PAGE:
An interview with Nicholas Richards, creator of religion and tech app ROHO

Photo Credit:

| April 01 2016,

00:30 am

For some of us, our mothers are always telling us we need to go to church more. But our schedules are so busy we would rather sleep in on Sundays — or  have we something to do that's... not church

Most can admit that when you're a person who practices faith and you haven't been to a service or read your word, there's an emptiness that sits in your chest. A busy life tends to push going to a weekly sermon down to the bottom of your to-do list, but what if there was a way to remedy this? Think about going to service on your daily commute, right before bed or on your break at work for fewer than 10 minutes. You know that running joke where you need something and someone says "There's an app for that?" Well, if you need to go to service for a couple of minutes real quick, "there's an app for that!" Nicholas Richards is the person behind it all

We had a chance to talk to him about his solution to your problem — ROHO

Blavity: First things first, in your own words, could you please tell us what this dope thing called ROHO is?

Nicholas Richards: ROHO is a platform that allows users on-demand access to sermons. You are able to find sermons based on the exact issue you are going through. We are adding other content soon, but we are perfecting the sermon experience first

B: What made you come up with this idea? Was it difficult to get it up and running?

NR: I’m a minister and I’ve always have a deep interest in tech. So ROHO is a natural outgrowth of my two passions, religion and tech.  Last year, I was watching a sermon on YouTube when a liquor commercial played in-between the message.  I was totally offended, and I knew I wanted to make a space to have religious content presented beautifully and special. It was incredibly hard starting out, leaving my great job as a full-time minister, but I wanted to be “all-in.” And it still is challenging. We are learning the business daily. Whether it's talking to users, investors, preachers or advertisers, there’s always something to do and fix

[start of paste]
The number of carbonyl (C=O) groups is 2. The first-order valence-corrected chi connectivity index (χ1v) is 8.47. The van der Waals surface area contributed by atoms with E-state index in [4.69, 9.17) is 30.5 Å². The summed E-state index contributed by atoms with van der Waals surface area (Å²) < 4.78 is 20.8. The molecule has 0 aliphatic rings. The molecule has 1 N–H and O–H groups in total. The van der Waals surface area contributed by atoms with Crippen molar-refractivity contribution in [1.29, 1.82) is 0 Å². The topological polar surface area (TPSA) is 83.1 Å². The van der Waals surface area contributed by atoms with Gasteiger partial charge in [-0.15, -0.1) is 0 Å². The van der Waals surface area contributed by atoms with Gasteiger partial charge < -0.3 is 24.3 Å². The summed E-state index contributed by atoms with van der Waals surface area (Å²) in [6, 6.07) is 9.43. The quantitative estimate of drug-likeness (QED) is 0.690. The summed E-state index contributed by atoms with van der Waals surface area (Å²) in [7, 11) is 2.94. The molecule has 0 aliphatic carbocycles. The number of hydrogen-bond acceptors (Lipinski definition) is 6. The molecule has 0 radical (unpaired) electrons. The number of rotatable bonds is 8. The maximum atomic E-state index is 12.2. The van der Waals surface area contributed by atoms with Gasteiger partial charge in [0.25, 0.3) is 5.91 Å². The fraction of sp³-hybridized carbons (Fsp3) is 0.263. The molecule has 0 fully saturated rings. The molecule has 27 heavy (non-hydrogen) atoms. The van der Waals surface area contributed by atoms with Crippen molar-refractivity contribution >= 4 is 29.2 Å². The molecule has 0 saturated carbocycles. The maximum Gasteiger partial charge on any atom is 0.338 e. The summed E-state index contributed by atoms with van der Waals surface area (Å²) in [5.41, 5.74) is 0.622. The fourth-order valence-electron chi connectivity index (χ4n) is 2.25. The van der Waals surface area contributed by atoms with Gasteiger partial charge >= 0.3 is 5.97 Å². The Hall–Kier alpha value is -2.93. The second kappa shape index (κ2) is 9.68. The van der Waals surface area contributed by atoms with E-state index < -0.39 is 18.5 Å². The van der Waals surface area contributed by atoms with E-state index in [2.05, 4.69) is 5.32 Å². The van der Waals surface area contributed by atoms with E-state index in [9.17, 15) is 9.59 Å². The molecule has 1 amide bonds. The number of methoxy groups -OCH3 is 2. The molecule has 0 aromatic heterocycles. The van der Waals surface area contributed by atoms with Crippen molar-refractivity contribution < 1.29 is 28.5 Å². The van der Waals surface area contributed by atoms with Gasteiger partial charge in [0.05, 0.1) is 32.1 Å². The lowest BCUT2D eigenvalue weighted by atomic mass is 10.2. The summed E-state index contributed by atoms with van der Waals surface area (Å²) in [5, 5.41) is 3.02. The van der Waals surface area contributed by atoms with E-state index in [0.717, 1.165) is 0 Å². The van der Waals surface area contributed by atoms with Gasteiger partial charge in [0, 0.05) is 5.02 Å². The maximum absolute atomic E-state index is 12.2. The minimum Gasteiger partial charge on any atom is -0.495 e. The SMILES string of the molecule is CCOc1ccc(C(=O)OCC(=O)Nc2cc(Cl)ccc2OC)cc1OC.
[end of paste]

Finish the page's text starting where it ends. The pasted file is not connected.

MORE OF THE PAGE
B: What’s been the response towards ROHO? Has it been all support or have you gotten any push back?

NR: The best response has been from users saying “Its about time something like this existed."
religion and tech app ROHO
Photo Cred: ROHO

B: Do you come from a religious background?

NR: Yeah, my dad is a preacher, so I’ve been around the church most of my life

B: Anyone with a TV or a smartphone is able to watch their favorite television preacher whenever they want. What’s the difference between ROHO and the means we have already?

NR: Other products are made for video. ROHO is made for sermons – there’s a difference. We know that sermons are special, and we build with this in mind.  ROHO allows you to access sermons that are truly made for you. You can customize the type of sermon you want to listen to, yet we also give recommendations as we get to know you better. Additionally, we take away the pain of searching numerous sites in the hopes of finding something inspirational to watch. On ROHO, all the sermons and inspiration you want are in one place – and we’re doing all of this especially for black people

B: Are you a one-man band with this or do you have a staff that helps you?

NR: Our amazing team and offices are in NYC, and we’re hiring! I spend a good amount of time nowadays talking to really smart people who love media, data and religion. I'm looking forward to seeing us expand

B: Is Roho going to provide sermons for one prominent religion or are all faiths going to be included?

NR: We’ll see… :)

B: How many languages are available with ROHO?

NR: We’re thinking about that now

B: Where do you see ROHO in the next 5 years?

NR: The ROHO app launches in Summer 2016!

B: To you, what would be the pinnacle of success for ROHO?  

NR: Building a great company that inspires the world to engage with their faith in ways they’ve only dreamed of
Interested in ROHO? Let us know in the comments!

READ NEXT: Behind the beat: songs we never read the lyrics to